We haven’t heard much out of accused rapist and WikiLeaks founder Julian Assange in recent months. After all, he’s been hiding behind Ecuador’s embassy in London since June, all the while knowing if he leaves the property, he will be arrested and sent to stand charges for sexual assault in Sweden.
But today, after the European Commission upheld a block on processing credit card donations for his organization, WikiLeaks, Assange made a brief appearance and promptly expressed surprise that the ruling didn’t fall in his favor. He had claimed the blocks were in violation of EU anti trust rules. He said this ruling has effectively “wiped out” 95% of WikiLeaks’ revenue. WikiLeaks lost more than $50 million in potential donations after Visa Europe, MasterCard and American Express blocked payments to the anti-secrecy group, according to Assange.
Assange said WikiLeaks and its payment-services provider DataCell want European Union antitrust regulators to reconsider a preliminary decision that didn’t force credit card networks to process payments anyway and to do so because the credit card companies violated many rules outlined in various international banking and finance laws.
Not only did Assange speak of his surprise, he also said he believes the “hard right politicians in the United States” were behind the ruling.
It is concerning that hard-right elements in the United States have been able to pressure Visa and Mastercard into introducing a blockade that the US Treasury has rightly rejected.
He said efforts here in the U.S. resulted in an “economic death sentence”. Assange is one of those people who people love deeply or hate with passion and sentiment here in the states is of the latter. And there is no shortage of folks who feel if an economic death sentence is all he receives, it won’t be nearly enough – though it will be a start.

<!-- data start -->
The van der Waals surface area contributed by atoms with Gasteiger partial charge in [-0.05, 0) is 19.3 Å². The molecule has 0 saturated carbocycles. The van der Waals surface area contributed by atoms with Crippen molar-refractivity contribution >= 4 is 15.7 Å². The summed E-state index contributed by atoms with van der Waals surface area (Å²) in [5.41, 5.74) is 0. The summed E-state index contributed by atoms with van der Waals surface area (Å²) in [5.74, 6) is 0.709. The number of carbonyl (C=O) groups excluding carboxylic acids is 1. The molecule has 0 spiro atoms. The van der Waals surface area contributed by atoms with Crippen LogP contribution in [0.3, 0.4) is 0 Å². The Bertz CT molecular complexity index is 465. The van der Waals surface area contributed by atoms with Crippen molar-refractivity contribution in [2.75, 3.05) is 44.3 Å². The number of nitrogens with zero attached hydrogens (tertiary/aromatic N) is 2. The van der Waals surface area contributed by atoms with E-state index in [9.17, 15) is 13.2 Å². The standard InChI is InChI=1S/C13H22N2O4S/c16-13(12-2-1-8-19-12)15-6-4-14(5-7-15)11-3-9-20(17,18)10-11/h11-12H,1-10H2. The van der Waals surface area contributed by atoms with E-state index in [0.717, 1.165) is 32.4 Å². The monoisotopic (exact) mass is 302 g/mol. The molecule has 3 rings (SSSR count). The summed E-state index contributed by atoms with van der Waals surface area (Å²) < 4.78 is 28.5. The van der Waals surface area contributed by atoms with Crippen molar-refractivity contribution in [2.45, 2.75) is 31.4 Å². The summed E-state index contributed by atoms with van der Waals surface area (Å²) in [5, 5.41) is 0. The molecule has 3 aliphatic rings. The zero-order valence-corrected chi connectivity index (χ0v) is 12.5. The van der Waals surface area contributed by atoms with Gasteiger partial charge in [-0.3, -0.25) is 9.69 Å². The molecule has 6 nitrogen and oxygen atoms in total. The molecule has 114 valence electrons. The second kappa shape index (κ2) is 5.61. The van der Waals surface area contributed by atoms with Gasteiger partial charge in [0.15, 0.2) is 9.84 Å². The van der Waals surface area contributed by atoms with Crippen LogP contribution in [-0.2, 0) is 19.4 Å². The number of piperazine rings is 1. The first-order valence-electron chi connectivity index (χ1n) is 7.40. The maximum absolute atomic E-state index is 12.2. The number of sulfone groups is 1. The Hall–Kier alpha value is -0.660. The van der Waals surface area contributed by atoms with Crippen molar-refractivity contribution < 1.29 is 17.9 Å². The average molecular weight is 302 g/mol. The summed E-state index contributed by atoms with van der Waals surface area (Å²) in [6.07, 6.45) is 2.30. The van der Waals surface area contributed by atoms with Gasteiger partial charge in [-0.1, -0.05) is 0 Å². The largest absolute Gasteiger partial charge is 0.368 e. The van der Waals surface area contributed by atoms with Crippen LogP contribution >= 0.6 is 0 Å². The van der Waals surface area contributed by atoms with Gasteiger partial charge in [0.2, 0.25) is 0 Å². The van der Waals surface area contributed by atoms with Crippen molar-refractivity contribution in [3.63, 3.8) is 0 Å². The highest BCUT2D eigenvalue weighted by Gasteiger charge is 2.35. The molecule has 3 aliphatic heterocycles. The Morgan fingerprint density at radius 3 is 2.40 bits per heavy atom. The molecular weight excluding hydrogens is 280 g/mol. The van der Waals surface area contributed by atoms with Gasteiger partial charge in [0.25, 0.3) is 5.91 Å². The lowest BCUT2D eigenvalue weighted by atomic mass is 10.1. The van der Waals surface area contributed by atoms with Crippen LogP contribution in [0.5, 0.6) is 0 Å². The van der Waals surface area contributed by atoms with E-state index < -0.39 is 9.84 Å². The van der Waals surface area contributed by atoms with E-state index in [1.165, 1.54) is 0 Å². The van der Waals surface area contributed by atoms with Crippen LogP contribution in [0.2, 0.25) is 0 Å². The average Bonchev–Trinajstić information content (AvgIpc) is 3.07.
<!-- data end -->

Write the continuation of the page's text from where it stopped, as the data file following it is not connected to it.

Assange then said he hoped, though wasn’t confident, that a formal investigation wasn’t ordered. Still, he says he will continue his fight. At stake is approximately $50 million in credit card donations that American Express, Visa and MasterCard are refusing to process on the organization’s behalf. Now it looks like he has no other alternatives for forcing the card companies to process the payments.
He expressed his gratitude to the Ecuadorian embassy for “protecting” him and over the granting of political asylum.
My stay here in the Ecuador Embassy, while difficult in many ways – at least I am able to continue my work to some degree.
He then told reporters that WikiLeaks could be at least 20 times bigger if it was not for the economic blockade. The blockade, of course, being the refusal of the world’s biggest credit card issuers to process payments to WikiLeaks or Assange.
It means we have to reduce our publications. We cannot expose war crimes and other forms of abuse.
WikiLeaks drew harsh condemnation from the U.S government for posting thousands of classified documents on its website, including U.S. embassy communication documents at at least one military video of a July 2007 helicopter attack in Iraq that killed a Reuters television cameraman and his driver.
When asked, he said that his staff has taken a forty percent pay cut, but that he had no plans of shutting WikiLeaks down. Other questions, however, he refused to answer, including questions about his health or his extended stay at the embassy. He said it was a matter of diplomacy and refused to elaborate further.
In recent months, the company that collected donations for the organization, DataCell, had filed complaints to the Commission about Visa Europe, MasterCard Europe and American Express after they ceased processing donations for WikiLeaks in December 2010. It should be noted that DataCell hasn’t been blocked from accepting card payments for its own services or for any others, with the exception of WikiLeaks. A DataCell spokesperson said the EU will make a final decision after considering DataCell’s response. Andreas Fink, who is the chief executive officer of DataCell, said in an e-mail that every credit card processor the company had attempted to partner with “rejected us due to our processing for WikiLeaks.”
Before being accused by two women in Sweden of sexual assault, U.S. lawmakers were looking for ways to hold him accountable for releasing sensitive cables that many said compromised the safety of Americans abroad. Meanwhile, Assange did what he does best: publish otherwise personal paperwork. This time, it’s the details of the EC’s ruling regarding the credit card case.
Spokespersons for MasterCard, Visa Europe and American Express all declined to comment on the ruling.
Philipp Bruchert, a spokesman for MasterCard in Brussels, and Mark Hooper, a spokesman for Visa Europe in London, declined to comment. A representatives for American Express declined to immediately comment.